Pork Exports Support Hog Prices
The United States was a net exporter to the tune of 4.5% of production for the first six months of this year, says agricultural economists Glenn Grimes and Ron Plain, University of Missouri.
That was one of the main reasons that hog prices have held stronger than most analysts expected, the pair point out. The gain of 2.9% of production in net exports increased live hog prices at least 6%.
That’s because January-June U.S. pork exports rose 32% from a year earlier, while pork imports declined by over 12%. For June, pork exports increased 31% from 2000.
For the first six months of the year by country, sales to Japan climbed 34% over last year; Canadian purchases were up 54%, Mexico’s were up 28% and Russia’s over 600%. Russia was the fourth largest export market for the U.S. during this period.
Canadian live hog imports were up nearly 23% for January-June, with feeder pigs increasing almost 31% and slaughter imports up about 14%. The chance appears very good for the U.S. to import at least 5 million hogs this year from Canada, say the economists.
The full report can be viewed at http://agebb.missouri.edu/mkt/bull1c.htm.
Texas Bans Feeding Meat Scraps
To protect against the introduction of foot-and-mouth disease (FMD), Texas has banned feeding of meat or meat scraps to hogs.
"This new law not only affects swine producers in Texas who feed waste food containing meat and meat scraps, but it will also change the way food processors, restaurants, schools, hospitals and other establishments dispose of food scraps, if they have allowed them to be picked up for waste food feeding," says Linda Logan, Texas state veterinarian and head of the Texas Animal Health Commission.
"The state legislature’s move to ban meat and meat scraps for swine feeding stemmed from the global spread of FMD, the world’s most costly and highly contagious livestock disease," she says. "Since January 2000, more than 34 countries have battled FMD outbreaks. The virus is most often introduced into a country by imported, infected animals or in uncooked meat products derived from infected animals." The virus can remain viable in uncooked meat products for long periods of time.
Texas has more than 611 pork producers registered to feed waste food. Of these, more than 69% currently feed waste food containing meat or meat scraps.
Pork Board Selects Officers
The National Pork Board has selected new leadership to serve for the next year.
Hugh Dorminy, Russellville, AR, producer is president. Craig Christensen, Bouton, IA, producer is vice president. Dorminy is in his third year of a three-year term. He wants to expand on plans to gather ideas from producers for checkoff-funded programs.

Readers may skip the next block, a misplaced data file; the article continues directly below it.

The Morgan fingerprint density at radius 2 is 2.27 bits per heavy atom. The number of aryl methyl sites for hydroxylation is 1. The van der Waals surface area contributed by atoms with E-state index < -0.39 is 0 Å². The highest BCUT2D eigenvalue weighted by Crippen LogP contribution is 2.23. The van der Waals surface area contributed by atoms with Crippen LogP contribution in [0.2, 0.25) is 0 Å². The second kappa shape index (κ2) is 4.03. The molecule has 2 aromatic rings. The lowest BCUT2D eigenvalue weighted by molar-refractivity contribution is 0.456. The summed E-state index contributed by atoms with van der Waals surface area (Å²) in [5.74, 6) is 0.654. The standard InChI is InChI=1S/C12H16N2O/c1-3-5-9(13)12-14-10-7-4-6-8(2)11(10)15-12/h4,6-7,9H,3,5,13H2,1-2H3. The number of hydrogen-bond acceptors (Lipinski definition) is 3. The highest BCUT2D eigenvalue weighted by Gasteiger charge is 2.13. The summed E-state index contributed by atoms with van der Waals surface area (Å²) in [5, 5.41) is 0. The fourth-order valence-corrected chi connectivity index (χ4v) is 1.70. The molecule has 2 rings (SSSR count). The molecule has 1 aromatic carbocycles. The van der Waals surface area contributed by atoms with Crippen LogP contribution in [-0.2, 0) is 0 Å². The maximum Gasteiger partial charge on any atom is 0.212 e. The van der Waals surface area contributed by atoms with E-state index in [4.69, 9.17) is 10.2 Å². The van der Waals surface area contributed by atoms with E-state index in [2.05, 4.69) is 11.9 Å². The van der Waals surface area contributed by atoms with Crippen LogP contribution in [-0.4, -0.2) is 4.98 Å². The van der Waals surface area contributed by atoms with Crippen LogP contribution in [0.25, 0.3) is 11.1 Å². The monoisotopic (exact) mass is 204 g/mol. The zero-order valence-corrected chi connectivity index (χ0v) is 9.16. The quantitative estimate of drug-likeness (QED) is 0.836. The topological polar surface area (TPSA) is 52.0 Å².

Christensen is serving his second year on the Pork Board.
In other business, it was announced that the search for a new chief executive officer has narrowed and final candidates have been interviewed. Plans are for the new chief executive to be on board by Oct. 1.
New Drug Residue Policy
USDA’s Food Safety and Inspection Service (FSIS) plans to post a list of repeat livestock and poultry drug residue violators on the agency’s home page. The home page can be found at http://www.fsis.usda.gov.
The agency also plans to modify policy by condemning entire animal carcasses if levels exceeding limits of chemical residues are found in target tissues.
Illegal drug residues are reported to the Food and Drug Administration (FDA). The FDA investigates violations and maintains a list of persons with more than one violation in a 12-month period. To be taken off the list, producers must present FSIS with five consecutive non-violative test results.
FSIS will now work with FDA to create a list of repeat violators for the FSIS Web site to help packing plants with buying decisions.
Judge Rules Iowa Law Unconstitutional
A Sioux County, IA, district judge has ruled a state law barring nuisance lawsuits against livestock feeding operations is unconstitutional.
A nuisance case was filed in April 2000 by Joseph and Linda Gacke, Rock Valley against Pork Xtra, a 4,000-hog operation. The owners of the operation contended they were immune to the lawsuit under state law. The trial in the case is set to begin Dec. 18.
The decision may set a precedent for similar disputes pending in district courts across Iowa and trigger more nuisance suits against hog operations.